You have 1/N(t) x dN(t) =-(lambda) dt

    You just have to integrate the left with respect to dN(t) and the right with respect to dt (lambda is just a constant).

    So the integral of 1/N(t) =ln(t) + C and the integral of -lambda dt = -(lambda)t + c

    Hopefully that helps if you can follow my pretty bad notation.
    I may be wrong but I do not think you can just integrate one side of an equation with respect to one variable and the other side with repect to another and still say that the two integrals are equal.
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    (Original post by Farhan.Hanif93)
    I think you guys have misunderstood his question. He's asking why it's acceptable to separate the variables, rather than how to evaluate the integrals.
    I actually half wanted to know how to perform the integration. With there being steps missing between the two lines it appeared to me as though an integral sign had been stuck in front of both sides of the equation and they had used the ds on either side as the "with respect to" bits.

    However this is not the case. Integrating both sides with respect to t and then cancelling is the actual method used (someone told me this was the case ). I had not realised that this had been done.

    So I can understand this step so long as I accept the "cancelling" of dt's etc.
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    (Original post by Magu1re)
    I may be wrong but I do not think you can just integrate one side of an equation with respect to one variable and the other side with repect to another and still say that the two integrals are equal.
    You can...I've done it many many times before.
    I can't offer a proof for it, someone else may be able to, but I think you should just accept that sep of variables is a valid technique for solving DEs until then.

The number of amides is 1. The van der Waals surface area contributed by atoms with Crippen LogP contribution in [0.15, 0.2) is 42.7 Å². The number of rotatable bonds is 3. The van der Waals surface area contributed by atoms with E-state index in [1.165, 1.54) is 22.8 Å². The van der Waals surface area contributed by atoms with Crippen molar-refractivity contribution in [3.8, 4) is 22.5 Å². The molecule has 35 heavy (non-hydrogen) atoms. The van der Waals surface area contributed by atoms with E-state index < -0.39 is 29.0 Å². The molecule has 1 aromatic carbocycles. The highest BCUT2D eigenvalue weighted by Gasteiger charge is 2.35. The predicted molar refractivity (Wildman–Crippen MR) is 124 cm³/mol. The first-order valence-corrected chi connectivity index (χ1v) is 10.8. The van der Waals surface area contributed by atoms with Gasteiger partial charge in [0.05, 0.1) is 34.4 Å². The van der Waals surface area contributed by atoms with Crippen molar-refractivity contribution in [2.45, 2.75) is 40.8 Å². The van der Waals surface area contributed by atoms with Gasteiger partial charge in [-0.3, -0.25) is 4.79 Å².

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    Integration of f'(x)/ f(x) dx = Ln|f(x)| + k
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    (Original post by Magu1re)
    I actually half wanted to know how to perform the integration. With there being steps missing between the two lines it appeared to me as though an integral sign had been stuck in front of both sides of the equation and they had used the ds on either side as the "with respect to" bits.
    They have literally put integral signs on both sides after 'multiplying' up by dt and dividing by N(t). That's the concept behind the separation on variables.

    However this is not the case. Integrating both sides with respect to t and then cancelling is the actual method used (someone told me this was the case ). I had not realised that this had been done.
    Cancelling what? Nothing will cancel if you integrated both sides w.r.t. t.
    I may have misunderstood what you've said, but I am 95% sure that they integrated one side w.r.t. N(t) and the other w.r.t. t after bringing functions of the same variables to the same sides.